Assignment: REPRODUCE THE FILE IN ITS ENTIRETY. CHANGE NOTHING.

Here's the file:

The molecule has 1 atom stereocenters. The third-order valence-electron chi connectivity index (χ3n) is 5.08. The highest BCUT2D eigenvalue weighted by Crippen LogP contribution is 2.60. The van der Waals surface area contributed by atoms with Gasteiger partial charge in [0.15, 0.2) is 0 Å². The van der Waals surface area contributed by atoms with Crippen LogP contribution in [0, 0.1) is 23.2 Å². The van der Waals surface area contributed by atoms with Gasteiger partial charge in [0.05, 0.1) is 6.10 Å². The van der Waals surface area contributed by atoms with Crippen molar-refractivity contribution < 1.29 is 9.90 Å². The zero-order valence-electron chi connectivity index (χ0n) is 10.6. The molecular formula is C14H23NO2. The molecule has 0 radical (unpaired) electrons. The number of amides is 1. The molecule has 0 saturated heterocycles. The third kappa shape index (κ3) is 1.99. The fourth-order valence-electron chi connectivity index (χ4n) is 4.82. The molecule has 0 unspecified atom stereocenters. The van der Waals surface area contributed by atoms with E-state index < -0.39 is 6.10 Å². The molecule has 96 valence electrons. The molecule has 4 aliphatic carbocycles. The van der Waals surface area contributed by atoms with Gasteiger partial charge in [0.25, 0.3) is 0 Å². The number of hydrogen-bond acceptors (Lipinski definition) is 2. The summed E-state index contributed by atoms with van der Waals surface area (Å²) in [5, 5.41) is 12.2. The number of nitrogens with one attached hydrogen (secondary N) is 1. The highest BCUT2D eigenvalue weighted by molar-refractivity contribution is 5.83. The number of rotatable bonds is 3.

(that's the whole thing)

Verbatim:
The molecule has 1 atom stereocenters. The third-order valence-electron chi connectivity index (χ3n) is 5.08. The highest BCUT2D eigenvalue weighted by Crippen LogP contribution is 2.60. The van der Waals surface area contributed by atoms with Gasteiger partial charge in [0.15, 0.2) is 0 Å². The van der Waals surface area contributed by atoms with Crippen LogP contribution in [0, 0.1) is 23.2 Å². The van der Waals surface area contributed by atoms with Gasteiger partial charge in [0.05, 0.1) is 6.10 Å². The van der Waals surface area contributed by atoms with Crippen molar-refractivity contribution < 1.29 is 9.90 Å². The zero-order valence-electron chi connectivity index (χ0n) is 10.6. The molecular formula is C14H23NO2. The molecule has 0 radical (unpaired) electrons. The number of amides is 1. The molecule has 0 saturated heterocycles. The third kappa shape index (κ3) is 1.99. The fourth-order valence-electron chi connectivity index (χ4n) is 4.82. The molecule has 0 unspecified atom stereocenters. The van der Waals surface area contributed by atoms with E-state index < -0.39 is 6.10 Å². The molecule has 96 valence electrons. The molecule has 4 aliphatic carbocycles. The van der Waals surface area contributed by atoms with Gasteiger partial charge in [0.25, 0.3) is 0 Å². The number of hydrogen-bond acceptors (Lipinski definition) is 2. The summed E-state index contributed by atoms with van der Waals surface area (Å²) in [5, 5.41) is 12.2. The number of nitrogens with one attached hydrogen (secondary N) is 1. The highest BCUT2D eigenvalue weighted by molar-refractivity contribution is 5.83. The number of rotatable bonds is 3.